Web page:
Marilou Hyson: She says all children "are capable of becoming more interested in and engaged in learning."

Marilou Hyson: She says all children “are capable of becoming more interested in and engaged in learning.”

By NOUR HABIB World Scene Writer
Published: 11/12/2012  2:23 AM
Last Modified: 11/12/2012  4:14 AM

Getting your child to become an engaged learner – one who is motivated, persistent and derives pleasure from the act of learning – may seem to some parents like a difficult task.

“Sometimes people think that some children are just born more interested or motivated or curious and some children are just not,” said Marilou Hyson, an early childhood development and education expert who recently conducted a seminar on the topic at OU-Tulsa. “Children may show it in different ways, but we really know that all children, including children who have disabilities or special needs, are capable of becoming more interested in and engaged in learning.

“It’s the experiences that they have and the support that they have in their environment that makes a difference.”

Hyson offered six practical tips, based on research, that parents can use to make their young children more engaged learners.

1. Establish a warm relationship with your child.

“The research says that if children have secure, confident relationships with their parents, they’re more likely to explore and persist when they’re faced with difficult tasks,” she said.

2. Be passionate and enthusiastic about your work and hobbies.

Show your enthusiasm for the things that you enjoy doing, Hyson said, whether that is cooking, traveling, repairing cars or exploring music.

“It’s really important for young children to see their parents as role models and to see their parents trying out new activities,” she said.

Talk out loud about your problems and make sure they see you work to solve them.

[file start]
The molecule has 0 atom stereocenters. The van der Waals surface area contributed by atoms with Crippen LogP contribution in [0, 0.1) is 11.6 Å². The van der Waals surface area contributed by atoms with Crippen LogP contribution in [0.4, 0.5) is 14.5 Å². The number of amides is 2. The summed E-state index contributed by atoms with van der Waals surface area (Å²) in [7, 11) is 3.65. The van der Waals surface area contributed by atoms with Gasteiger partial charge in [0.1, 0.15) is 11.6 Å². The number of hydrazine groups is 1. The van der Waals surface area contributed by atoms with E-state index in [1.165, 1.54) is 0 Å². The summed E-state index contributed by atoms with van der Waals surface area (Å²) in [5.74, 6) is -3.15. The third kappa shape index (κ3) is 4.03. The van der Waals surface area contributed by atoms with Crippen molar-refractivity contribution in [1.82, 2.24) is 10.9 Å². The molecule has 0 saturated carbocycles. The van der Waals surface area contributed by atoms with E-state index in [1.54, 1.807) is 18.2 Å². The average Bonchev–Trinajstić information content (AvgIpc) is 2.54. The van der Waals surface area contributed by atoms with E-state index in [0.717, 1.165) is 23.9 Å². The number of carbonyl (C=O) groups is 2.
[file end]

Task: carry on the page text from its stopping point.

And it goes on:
“Children need to learn that if you try something and it doesn’t work, maybe there is another way to do it. And if you get a little frustrated, that’s all right, you can deal with the frustration.”

3. Pay attention to your child’s interests.

If your child is captivated by the birds flying in the yard, or loves dinosaurs, or enjoys music, work to develop those interests, Hyson said.

4. Give your child unstructured time.

Hyson said giving your child time that is not structured is a gift that will allow them to explore, play and be creative.

“It’s really hard for children, or adults, to become deeply involved in learning and exploring new challenges if they’re constantly rushing from one experience to another.”

5. Be involved.

“Children need adults to be with them, to partner with them on what the children are doing, whether it’s doing a puzzle or looking at a book together or looking at old family pictures together,” Hyson said.

At the same time, build upon what your children are already doing, extend their thinking and challenge them to try something a little more difficult.

6. Don’t reward your child all the time.

“There’s a lot of research that shows that it is better not to reward children all the time for performing well and learning but to emphasize how satisfying it is to work hard, to master challenges, to learn new things,” Hyson said.

Constantly rewarding a child may actually decrease their motivation to learn, she said.

Original Print Headline: Kids can be engaged learners, with help


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